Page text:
Everybody knows I needed another social network in my life, so it shouldn’t come as a suprise that I went and joined Ravelry this week. For the non-yarn-afflicted out there, Ravelry is kind of like Big Database of Yarns, Patterns, and Finished Projects meets Flickr.
Members share images of their yarn stash, their works in progress, and their finished projects. Just about every type of yarn, every knit or crochet pattern, and every local yarn shop you could want to link to are found in their database, making it very simple to give all of the necessary details about your projects. Even without the social networking aspects, I can see it being a fabulous tool for those who like to keep notes about the things they make. So, of course, it sucked me in.
We’re expecting another snow event this weekend, and I thought it would be great to settle in with a new project. I’ve decided to make a neck warmer, and I found a pattern on Ravelry that I like. It’s pictured here on the author’s flickr site. I’m thinking it will be nice to have something smaller than a full-blown scarf that I can wear when I’m not wearing the patchwork scarf that I made last year. I plan to embellish it with a clay button: either the one shown below that I made last summer, or a new one that I will make specifically to match the yarn. Might be nice to get the clay out this weekend and play a bit… We’ll see.
The best thing, so far, about making this scarf – all 5 inches of it that I’ve knitted thus far – is that it has forced me to learn a new stitch: slip 1 wyif. Slip stitches haven’t made a lick of sense to me until today, when I finally read an explanation that clicked. Thank goodness for the Internet, I say. I mean, if I were still under the impression that the only thing you could do with a knitting loom was a knit stitch over and over and over and over… well, I’d have lost interest in about a week. An exciting new world opened up when I realized that I could do just about any needle stitch on a loom. Very cool.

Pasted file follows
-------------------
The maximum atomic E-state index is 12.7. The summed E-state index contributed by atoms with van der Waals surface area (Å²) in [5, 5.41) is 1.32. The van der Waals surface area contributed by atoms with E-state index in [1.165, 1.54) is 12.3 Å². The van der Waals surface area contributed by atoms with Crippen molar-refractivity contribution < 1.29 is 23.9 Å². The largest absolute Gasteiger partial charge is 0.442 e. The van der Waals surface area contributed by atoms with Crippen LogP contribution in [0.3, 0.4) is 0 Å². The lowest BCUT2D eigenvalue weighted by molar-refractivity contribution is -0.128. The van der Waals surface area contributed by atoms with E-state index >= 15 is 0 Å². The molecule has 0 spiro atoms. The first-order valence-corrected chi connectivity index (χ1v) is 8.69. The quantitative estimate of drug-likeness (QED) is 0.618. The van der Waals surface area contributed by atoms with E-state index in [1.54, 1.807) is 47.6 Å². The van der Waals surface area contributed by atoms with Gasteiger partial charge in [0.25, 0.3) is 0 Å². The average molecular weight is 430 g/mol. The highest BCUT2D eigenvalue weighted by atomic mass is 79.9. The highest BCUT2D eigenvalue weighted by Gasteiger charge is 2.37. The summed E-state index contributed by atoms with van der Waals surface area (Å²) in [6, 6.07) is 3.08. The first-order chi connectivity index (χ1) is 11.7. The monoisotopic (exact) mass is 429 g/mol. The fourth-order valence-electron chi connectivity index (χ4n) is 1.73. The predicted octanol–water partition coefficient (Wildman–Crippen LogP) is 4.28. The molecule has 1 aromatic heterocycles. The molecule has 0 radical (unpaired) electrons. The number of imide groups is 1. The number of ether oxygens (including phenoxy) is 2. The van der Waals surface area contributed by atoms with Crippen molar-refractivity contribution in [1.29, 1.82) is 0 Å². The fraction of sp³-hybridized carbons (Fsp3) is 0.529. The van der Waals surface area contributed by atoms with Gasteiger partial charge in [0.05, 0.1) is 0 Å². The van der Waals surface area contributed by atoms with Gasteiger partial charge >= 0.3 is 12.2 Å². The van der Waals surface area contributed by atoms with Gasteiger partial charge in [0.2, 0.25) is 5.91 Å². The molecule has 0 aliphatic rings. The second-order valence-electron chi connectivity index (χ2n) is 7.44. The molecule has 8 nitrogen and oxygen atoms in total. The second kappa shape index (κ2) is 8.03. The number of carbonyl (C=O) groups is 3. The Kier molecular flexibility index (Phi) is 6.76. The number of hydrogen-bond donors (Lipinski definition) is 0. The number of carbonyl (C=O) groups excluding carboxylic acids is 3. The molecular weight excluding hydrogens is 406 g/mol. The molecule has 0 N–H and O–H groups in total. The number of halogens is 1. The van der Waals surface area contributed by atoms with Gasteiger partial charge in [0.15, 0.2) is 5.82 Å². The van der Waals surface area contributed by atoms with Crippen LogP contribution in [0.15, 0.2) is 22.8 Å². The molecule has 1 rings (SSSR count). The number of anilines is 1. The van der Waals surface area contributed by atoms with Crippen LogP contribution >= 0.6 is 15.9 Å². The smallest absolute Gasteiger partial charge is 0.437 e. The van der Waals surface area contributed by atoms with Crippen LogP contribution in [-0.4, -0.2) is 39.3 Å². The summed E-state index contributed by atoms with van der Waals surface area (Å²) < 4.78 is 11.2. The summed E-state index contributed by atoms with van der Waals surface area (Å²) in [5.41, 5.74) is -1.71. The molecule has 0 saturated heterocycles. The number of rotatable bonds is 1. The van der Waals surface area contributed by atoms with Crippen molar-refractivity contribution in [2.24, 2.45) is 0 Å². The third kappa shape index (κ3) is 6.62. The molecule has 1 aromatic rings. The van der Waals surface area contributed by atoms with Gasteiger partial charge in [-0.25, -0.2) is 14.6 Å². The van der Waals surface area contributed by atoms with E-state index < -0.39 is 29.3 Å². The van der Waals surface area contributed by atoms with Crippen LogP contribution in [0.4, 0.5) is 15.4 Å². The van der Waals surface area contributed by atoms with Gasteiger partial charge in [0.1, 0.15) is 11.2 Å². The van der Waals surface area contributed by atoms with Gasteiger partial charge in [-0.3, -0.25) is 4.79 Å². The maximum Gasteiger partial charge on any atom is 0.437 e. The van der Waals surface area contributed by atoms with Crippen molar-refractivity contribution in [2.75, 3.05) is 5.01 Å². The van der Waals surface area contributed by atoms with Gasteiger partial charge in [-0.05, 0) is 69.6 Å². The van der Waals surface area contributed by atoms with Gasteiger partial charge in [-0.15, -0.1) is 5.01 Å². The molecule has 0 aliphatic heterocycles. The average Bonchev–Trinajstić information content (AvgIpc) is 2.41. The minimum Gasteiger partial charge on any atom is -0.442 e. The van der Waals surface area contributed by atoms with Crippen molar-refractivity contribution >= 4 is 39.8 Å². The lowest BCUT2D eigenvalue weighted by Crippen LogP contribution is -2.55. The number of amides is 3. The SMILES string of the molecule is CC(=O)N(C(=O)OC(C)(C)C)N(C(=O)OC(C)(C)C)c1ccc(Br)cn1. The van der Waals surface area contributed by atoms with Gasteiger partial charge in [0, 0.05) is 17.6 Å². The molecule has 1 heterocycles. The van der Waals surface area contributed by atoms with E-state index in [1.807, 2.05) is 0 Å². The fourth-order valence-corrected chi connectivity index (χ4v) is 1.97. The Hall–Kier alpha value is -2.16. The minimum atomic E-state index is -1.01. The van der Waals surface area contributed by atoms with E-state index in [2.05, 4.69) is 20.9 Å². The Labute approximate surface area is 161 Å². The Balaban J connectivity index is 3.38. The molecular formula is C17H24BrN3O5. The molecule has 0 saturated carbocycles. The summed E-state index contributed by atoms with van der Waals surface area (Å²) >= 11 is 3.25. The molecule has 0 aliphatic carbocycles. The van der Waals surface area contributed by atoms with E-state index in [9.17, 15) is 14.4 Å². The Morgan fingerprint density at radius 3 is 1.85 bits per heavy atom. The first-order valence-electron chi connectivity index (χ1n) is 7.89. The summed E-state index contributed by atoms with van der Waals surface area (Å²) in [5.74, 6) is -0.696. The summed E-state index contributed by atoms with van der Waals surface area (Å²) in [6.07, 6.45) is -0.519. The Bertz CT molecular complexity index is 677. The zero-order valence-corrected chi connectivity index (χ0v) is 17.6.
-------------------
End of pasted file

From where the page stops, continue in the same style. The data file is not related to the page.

Neil suggested to me the other day that perhaps knitting with a loom appeals to me for the same reason caning with Sculpey III appeals to me – maybe I just like that feeling of saying, “I made this beautiful item with a tool that most think of as a child’s toy,” and then watching the surprised reactions of those who wouldn’t have thought the tools to be capable of such appealing work.
Or something like that 🙂
Anyway, I’ll be back with pattern, yarn & button details when I’ve finished the neck warmer. Until then, stay warm and toasty!